The transfiguration is frustrating for disciples—past and present—who long for an unmediated experience of God. Jesus’ glory is revealed, and then, just as suddenly, a cloud descends and the vision fades. And even though Paul contrasts the Christian’s experience of God with Moses’s veiled experience of God, he notes that we see the glory of the Lord “as though reflected in a mirror” (2 Cor. 3:18). Even with unveiled faces, we don’t see directly, or even clearly. Even when God is revealed in shining glory, much remains veiled and hidden.
As he witnesses Jesus’ transfiguration, Peter’s understanding remains veiled; ours does too. The glimpses we get of God’s glory—through the veil or reflected in the mirror—are expectation-shattering, alarming, overwhelming, and awesome. The love of God shines too brightly to view directly, and yet we do have the privilege of directly experiencing that love in baptism, in communion, in service to God, and in relationship with God’s creation and our neighbors in need. The veils we contend with daily are the barriers that prevent us from truly loving those neighbors, caring for creation, and seeing the shining face of Jesus in the faces of people who are different, hungry, difficult, enemy, invisible, or poor. God is always revealed in ways that surprise and confuse us, whether shining on the mountaintop or dying on the cross.
Gospel: Luke 9:28-36 [37-43a]
The conversation about Jesus’ suffering and death is enclosed in a dazzling foreshadowing of the resurrection. God affirms Jesus’ identity, the disciples are stunned speechless, and Jesus resumes his mission with a demonstration of his power over evil.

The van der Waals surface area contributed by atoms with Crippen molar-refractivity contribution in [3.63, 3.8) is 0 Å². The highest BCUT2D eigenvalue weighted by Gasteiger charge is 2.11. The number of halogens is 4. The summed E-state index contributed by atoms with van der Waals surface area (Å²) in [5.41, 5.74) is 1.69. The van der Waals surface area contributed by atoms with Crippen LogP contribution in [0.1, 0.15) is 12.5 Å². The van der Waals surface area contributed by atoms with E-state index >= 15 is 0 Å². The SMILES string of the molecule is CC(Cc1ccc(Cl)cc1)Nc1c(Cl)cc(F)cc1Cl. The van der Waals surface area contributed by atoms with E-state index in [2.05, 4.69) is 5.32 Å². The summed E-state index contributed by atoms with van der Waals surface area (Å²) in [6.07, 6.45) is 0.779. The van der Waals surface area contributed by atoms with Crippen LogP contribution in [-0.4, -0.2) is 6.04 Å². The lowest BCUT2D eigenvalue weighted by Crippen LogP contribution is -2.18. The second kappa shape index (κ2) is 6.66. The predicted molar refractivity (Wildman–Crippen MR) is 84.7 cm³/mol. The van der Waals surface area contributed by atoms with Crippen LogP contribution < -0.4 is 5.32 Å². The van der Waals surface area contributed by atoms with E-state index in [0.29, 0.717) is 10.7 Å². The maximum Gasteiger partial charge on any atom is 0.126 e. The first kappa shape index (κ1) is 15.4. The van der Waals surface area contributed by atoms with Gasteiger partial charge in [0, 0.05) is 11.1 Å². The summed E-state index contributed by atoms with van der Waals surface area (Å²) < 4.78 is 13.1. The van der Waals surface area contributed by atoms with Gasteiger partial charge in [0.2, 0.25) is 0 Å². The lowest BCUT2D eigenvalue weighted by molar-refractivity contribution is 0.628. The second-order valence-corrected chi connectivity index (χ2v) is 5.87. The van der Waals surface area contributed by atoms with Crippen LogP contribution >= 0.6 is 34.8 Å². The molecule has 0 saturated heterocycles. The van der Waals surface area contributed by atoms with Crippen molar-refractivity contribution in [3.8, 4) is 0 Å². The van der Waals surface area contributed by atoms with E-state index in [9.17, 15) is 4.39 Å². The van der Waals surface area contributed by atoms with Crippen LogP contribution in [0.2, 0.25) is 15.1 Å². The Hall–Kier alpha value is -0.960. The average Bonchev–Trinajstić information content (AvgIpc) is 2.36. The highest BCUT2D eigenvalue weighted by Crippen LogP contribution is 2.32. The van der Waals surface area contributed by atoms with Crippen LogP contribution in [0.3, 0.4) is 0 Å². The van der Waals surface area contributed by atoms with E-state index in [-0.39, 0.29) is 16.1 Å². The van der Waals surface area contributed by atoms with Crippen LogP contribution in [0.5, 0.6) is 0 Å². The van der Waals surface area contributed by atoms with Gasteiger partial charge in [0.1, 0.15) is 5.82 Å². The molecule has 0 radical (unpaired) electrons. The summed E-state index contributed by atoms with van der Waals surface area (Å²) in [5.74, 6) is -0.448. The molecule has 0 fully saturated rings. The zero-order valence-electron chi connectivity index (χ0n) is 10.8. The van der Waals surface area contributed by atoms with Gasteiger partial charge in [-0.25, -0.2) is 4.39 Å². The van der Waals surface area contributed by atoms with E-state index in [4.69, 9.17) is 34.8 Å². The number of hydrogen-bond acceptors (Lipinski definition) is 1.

28Now about eight days after these sayings Jesus took with him Peter and John and James, and went up on the mountain to pray. 29And while he was praying, the appearance of his face changed, and his clothes became dazzling white. 30Suddenly they saw two men, Moses and Elijah, talking to him. 31They appeared in glory and were speaking of his departure, which he was about to accomplish at Jerusalem. 32Now Peter and his companions were weighed down with sleep; but since they had stayed awake, they saw his glory and the two men who stood with him. 33Just as they were leaving him, Peter said to Jesus, “Master, it is good for us to be here; let us make three dwellings, one for you, one for Moses, and one for Elijah”—not knowing what he said. 34While he was saying this, a cloud came and overshadowed them; and they were terrified as they entered the cloud. 35Then from the cloud came a voice that said, “This is my Son, my Chosen; listen to him!” 36When the voice had spoken, Jesus was found alone. And they kept silent and in those days told no one any of the things they had seen. [
37On the next day, when they had come down from the mountain, a great crowd met him. 38Just then a man from the crowd shouted, “Teacher, I beg you to look at my son; he is my only child. 39Suddenly a spirit seizes him, and all at once he shrieks. It convulses him until he foams at the mouth; it mauls him and will scarcely leave him. 40I begged your disciples to cast it out, but they could not.” 41Jesus answered, “You faithless and perverse generation, how much longer must I be with you and bear with you? Bring your son here.” 42While he was coming, the demon dashed him to the ground in convulsions. But Jesus rebuked the unclean spirit, healed the boy, and gave him back to his father. 43aAnd all were astounded at the greatness of God.]